Skip to main content
  • Loading metrics

Therapeutic potential of IL6R blockade for the treatment of sepsis and sepsis-related death: A Mendelian randomisation study



Sepsis is characterised by dysregulated, life-threatening immune responses, which are thought to be driven by cytokines such as interleukin 6 (IL-6). Genetic variants in IL6R known to down-regulate IL-6 signalling are associated with improved Coronavirus Disease 2019 (COVID-19) outcomes, a finding later confirmed in randomised trials of IL-6 receptor antagonists (IL6RAs). We hypothesised that blockade of IL6R could also improve outcomes in sepsis.

Methods and findings

We performed a Mendelian randomisation (MR) analysis using single nucleotide polymorphisms (SNPs) in and near IL6R to evaluate the likely causal effects of IL6R blockade on sepsis (primary outcome), sepsis severity, other infections, and COVID-19 (secondary outcomes). We weighted SNPs by their effect on CRP and combined results across them in inverse variance weighted meta-analysis, proxying the effect of IL6RA. Our outcomes were measured in UK Biobank, FinnGen, the COVID-19 Host Genetics Initiative (HGI), and the GenOSept and GainS consortium. We performed several sensitivity analyses to test assumptions of our methods, including utilising variants around CRP and gp130 in a similar analysis.

In the UK Biobank cohort (N = 486,484, including 11,643 with sepsis), IL6R blockade was associated with a decreased risk of our primary outcome, sepsis (odds ratio (OR) = 0.80; 95% confidence interval (CI) 0.66 to 0.96, per unit of natural log-transformed CRP decrease). The size of this effect increased with severity, with larger effects on 28-day sepsis mortality (OR = 0.74; 95% CI 0.47 to 1.15); critical care admission with sepsis (OR = 0.48, 95% CI 0.30 to 0.78) and critical care death with sepsis (OR = 0.37, 95% CI 0.14 to 0.98).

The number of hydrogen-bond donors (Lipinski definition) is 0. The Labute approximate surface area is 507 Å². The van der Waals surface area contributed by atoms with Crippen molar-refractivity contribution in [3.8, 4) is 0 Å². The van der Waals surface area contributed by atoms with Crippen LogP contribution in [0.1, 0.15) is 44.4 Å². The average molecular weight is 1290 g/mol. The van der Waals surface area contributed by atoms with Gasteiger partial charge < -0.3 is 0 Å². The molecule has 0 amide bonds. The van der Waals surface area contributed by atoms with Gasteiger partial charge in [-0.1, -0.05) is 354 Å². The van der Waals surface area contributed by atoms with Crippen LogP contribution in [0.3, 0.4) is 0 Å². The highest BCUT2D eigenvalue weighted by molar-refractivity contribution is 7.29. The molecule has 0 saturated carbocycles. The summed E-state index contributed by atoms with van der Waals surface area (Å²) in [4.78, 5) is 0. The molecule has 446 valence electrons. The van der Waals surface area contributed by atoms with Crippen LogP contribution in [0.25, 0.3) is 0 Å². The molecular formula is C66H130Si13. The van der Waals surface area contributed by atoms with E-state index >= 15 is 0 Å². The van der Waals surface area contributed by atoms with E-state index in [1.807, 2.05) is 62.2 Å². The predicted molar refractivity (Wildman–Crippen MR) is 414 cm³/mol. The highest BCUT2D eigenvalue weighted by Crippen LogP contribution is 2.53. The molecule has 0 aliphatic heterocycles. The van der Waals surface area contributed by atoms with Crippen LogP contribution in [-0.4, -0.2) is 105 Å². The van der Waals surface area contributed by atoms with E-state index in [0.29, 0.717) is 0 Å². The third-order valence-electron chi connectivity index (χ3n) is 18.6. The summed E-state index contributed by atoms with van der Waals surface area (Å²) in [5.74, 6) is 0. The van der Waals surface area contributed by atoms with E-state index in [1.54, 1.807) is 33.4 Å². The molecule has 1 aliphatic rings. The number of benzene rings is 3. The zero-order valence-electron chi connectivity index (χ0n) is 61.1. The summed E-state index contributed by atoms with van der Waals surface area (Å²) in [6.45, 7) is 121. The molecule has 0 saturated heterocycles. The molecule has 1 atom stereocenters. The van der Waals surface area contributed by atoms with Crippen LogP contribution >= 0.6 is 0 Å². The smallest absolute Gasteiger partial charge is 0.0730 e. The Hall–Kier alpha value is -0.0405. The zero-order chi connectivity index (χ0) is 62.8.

Similar associations were seen with severe respiratory infection: OR for pneumonia in critical care 0.69 (95% CI 0.49 to 0.97) and for sepsis survival in critical care (OR = 0.22; 95% CI 0.04 to 1.31) in the GainS and GenOSept consortium, although this result had a large degree of imprecision. We also confirm the previously reported protective effect of IL6R blockade on severe COVID-19 (OR = 0.69, 95% CI 0.57 to 0.84) in the COVID-19 HGI, which was of similar magnitude to that seen in sepsis. Sensitivity analyses did not alter our primary results. These results are subject to the limitations and assumptions of MR, which in this case reflects interpretation of these SNP effects as causally acting through blockade of IL6R, and reflect lifetime exposure to IL6R blockade, rather than the effect of therapeutic IL6R blockade.


IL6R blockade is causally associated with reduced incidence of sepsis. Similar but imprecisely estimated results supported a causal effect also on sepsis related mortality and critical care admission with sepsis. These effects are comparable in size to the effect seen in severe COVID-19, where IL-6 receptor antagonists were shown to improve survival. These data suggest that a randomised trial of IL-6 receptor antagonists in sepsis should be considered.

Author summary

Why was this study done?

  • Inhibition of the cytokine interleukin 6 (IL-6) using drugs such as tocilizumab, which bind to the IL-6 receptor, has been shown to reduce mortality in critically unwell patients with Coronavirus Disease 2019 (COVID-19).
  • It is currently unknown whether IL-6 inhibition might have similar benefits in other, severe infections, such as bacterial sepsis.
  • Genetic analyses (Mendelian randomisation (MR)) have previously predicted the success of IL-6 inhibition in COVID-19 and other conditions.

What did the researchers find?